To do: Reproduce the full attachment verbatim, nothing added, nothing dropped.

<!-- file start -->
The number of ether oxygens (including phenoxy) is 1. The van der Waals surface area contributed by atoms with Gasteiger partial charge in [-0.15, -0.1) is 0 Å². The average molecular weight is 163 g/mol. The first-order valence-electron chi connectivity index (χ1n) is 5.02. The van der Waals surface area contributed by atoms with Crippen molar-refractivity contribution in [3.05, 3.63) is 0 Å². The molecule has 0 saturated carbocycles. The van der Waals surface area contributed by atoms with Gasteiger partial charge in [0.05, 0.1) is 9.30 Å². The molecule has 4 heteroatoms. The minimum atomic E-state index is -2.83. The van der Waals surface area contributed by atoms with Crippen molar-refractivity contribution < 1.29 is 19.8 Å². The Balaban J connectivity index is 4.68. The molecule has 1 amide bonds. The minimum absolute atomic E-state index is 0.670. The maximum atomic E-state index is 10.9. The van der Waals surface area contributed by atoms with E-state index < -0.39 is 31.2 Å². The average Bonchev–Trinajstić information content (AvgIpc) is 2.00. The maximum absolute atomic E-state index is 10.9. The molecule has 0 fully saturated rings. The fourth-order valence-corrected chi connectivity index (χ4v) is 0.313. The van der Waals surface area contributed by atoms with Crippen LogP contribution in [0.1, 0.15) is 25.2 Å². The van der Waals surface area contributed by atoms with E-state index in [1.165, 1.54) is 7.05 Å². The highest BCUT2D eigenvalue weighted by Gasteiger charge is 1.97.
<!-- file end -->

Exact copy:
The number of ether oxygens (including phenoxy) is 1. The van der Waals surface area contributed by atoms with Gasteiger partial charge in [-0.15, -0.1) is 0 Å². The average molecular weight is 163 g/mol. The first-order valence-electron chi connectivity index (χ1n) is 5.02. The van der Waals surface area contributed by atoms with Crippen molar-refractivity contribution in [3.05, 3.63) is 0 Å². The molecule has 0 saturated carbocycles. The van der Waals surface area contributed by atoms with Gasteiger partial charge in [0.05, 0.1) is 9.30 Å². The molecule has 4 heteroatoms. The minimum atomic E-state index is -2.83. The van der Waals surface area contributed by atoms with Crippen molar-refractivity contribution < 1.29 is 19.8 Å². The Balaban J connectivity index is 4.68. The molecule has 1 amide bonds. The minimum absolute atomic E-state index is 0.670. The maximum atomic E-state index is 10.9. The van der Waals surface area contributed by atoms with E-state index < -0.39 is 31.2 Å². The average Bonchev–Trinajstić information content (AvgIpc) is 2.00. The maximum absolute atomic E-state index is 10.9. The molecule has 0 fully saturated rings. The fourth-order valence-corrected chi connectivity index (χ4v) is 0.313. The van der Waals surface area contributed by atoms with Crippen LogP contribution in [0.1, 0.15) is 25.2 Å². The van der Waals surface area contributed by atoms with E-state index in [1.165, 1.54) is 7.05 Å². The highest BCUT2D eigenvalue weighted by Gasteiger charge is 1.97.